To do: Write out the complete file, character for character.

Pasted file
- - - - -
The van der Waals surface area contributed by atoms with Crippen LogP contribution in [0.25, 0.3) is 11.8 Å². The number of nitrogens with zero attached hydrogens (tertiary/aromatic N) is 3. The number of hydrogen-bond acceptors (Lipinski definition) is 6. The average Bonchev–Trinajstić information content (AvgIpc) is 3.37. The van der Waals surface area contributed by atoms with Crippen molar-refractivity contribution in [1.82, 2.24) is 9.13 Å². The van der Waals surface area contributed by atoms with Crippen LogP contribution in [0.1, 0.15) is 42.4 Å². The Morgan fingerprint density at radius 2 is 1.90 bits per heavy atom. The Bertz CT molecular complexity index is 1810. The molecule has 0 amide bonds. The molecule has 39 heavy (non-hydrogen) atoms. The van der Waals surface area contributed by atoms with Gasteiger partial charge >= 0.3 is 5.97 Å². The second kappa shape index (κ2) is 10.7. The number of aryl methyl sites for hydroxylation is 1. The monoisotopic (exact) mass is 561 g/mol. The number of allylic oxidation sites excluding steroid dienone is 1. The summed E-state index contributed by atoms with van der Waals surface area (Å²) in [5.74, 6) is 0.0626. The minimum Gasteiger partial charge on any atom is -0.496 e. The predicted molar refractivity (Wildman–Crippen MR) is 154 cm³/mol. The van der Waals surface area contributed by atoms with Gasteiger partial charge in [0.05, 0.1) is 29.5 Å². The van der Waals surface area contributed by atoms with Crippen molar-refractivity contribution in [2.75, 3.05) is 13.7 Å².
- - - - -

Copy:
The van der Waals surface area contributed by atoms with Crippen LogP contribution in [0.25, 0.3) is 11.8 Å². The number of nitrogens with zero attached hydrogens (tertiary/aromatic N) is 3. The number of hydrogen-bond acceptors (Lipinski definition) is 6. The average Bonchev–Trinajstić information content (AvgIpc) is 3.37. The van der Waals surface area contributed by atoms with Crippen molar-refractivity contribution in [1.82, 2.24) is 9.13 Å². The van der Waals surface area contributed by atoms with Crippen LogP contribution in [0.1, 0.15) is 42.4 Å². The Morgan fingerprint density at radius 2 is 1.90 bits per heavy atom. The Bertz CT molecular complexity index is 1810. The molecule has 0 amide bonds. The molecule has 39 heavy (non-hydrogen) atoms. The van der Waals surface area contributed by atoms with Gasteiger partial charge >= 0.3 is 5.97 Å². The second kappa shape index (κ2) is 10.7. The number of aryl methyl sites for hydroxylation is 1. The monoisotopic (exact) mass is 561 g/mol. The number of allylic oxidation sites excluding steroid dienone is 1. The summed E-state index contributed by atoms with van der Waals surface area (Å²) in [5.74, 6) is 0.0626. The minimum Gasteiger partial charge on any atom is -0.496 e. The predicted molar refractivity (Wildman–Crippen MR) is 154 cm³/mol. The van der Waals surface area contributed by atoms with Gasteiger partial charge in [0.05, 0.1) is 29.5 Å². The van der Waals surface area contributed by atoms with Crippen molar-refractivity contribution in [2.75, 3.05) is 13.7 Å².